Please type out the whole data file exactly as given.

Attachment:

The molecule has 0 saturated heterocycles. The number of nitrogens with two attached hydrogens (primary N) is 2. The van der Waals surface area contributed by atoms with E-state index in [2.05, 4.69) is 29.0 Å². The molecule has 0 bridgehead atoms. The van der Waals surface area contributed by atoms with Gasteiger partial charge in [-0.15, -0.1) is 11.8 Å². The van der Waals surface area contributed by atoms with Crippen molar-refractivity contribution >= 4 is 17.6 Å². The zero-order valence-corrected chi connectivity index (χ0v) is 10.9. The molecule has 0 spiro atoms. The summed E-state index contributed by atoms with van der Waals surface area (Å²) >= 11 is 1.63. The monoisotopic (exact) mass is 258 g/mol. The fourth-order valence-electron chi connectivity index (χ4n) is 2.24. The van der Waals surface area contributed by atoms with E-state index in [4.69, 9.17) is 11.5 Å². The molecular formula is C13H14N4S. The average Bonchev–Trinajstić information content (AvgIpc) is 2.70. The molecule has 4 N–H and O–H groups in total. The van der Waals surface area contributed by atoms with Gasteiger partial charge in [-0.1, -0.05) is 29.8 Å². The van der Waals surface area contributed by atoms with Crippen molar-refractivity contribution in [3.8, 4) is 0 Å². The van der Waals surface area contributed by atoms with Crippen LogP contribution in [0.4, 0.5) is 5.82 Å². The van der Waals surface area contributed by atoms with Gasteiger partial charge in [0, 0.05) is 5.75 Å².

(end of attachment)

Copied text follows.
The molecule has 0 saturated heterocycles. The number of nitrogens with two attached hydrogens (primary N) is 2. The van der Waals surface area contributed by atoms with E-state index in [2.05, 4.69) is 29.0 Å². The molecule has 0 bridgehead atoms. The van der Waals surface area contributed by atoms with Gasteiger partial charge in [-0.15, -0.1) is 11.8 Å². The van der Waals surface area contributed by atoms with Crippen molar-refractivity contribution >= 4 is 17.6 Å². The zero-order valence-corrected chi connectivity index (χ0v) is 10.9. The molecule has 0 spiro atoms. The summed E-state index contributed by atoms with van der Waals surface area (Å²) >= 11 is 1.63. The monoisotopic (exact) mass is 258 g/mol. The fourth-order valence-electron chi connectivity index (χ4n) is 2.24. The van der Waals surface area contributed by atoms with E-state index in [4.69, 9.17) is 11.5 Å². The molecular formula is C13H14N4S. The average Bonchev–Trinajstić information content (AvgIpc) is 2.70. The molecule has 4 N–H and O–H groups in total. The van der Waals surface area contributed by atoms with Gasteiger partial charge in [-0.1, -0.05) is 29.8 Å². The van der Waals surface area contributed by atoms with Crippen molar-refractivity contribution in [3.8, 4) is 0 Å². The van der Waals surface area contributed by atoms with Crippen LogP contribution in [0.4, 0.5) is 5.82 Å². The van der Waals surface area contributed by atoms with Gasteiger partial charge in [0, 0.05) is 5.75 Å².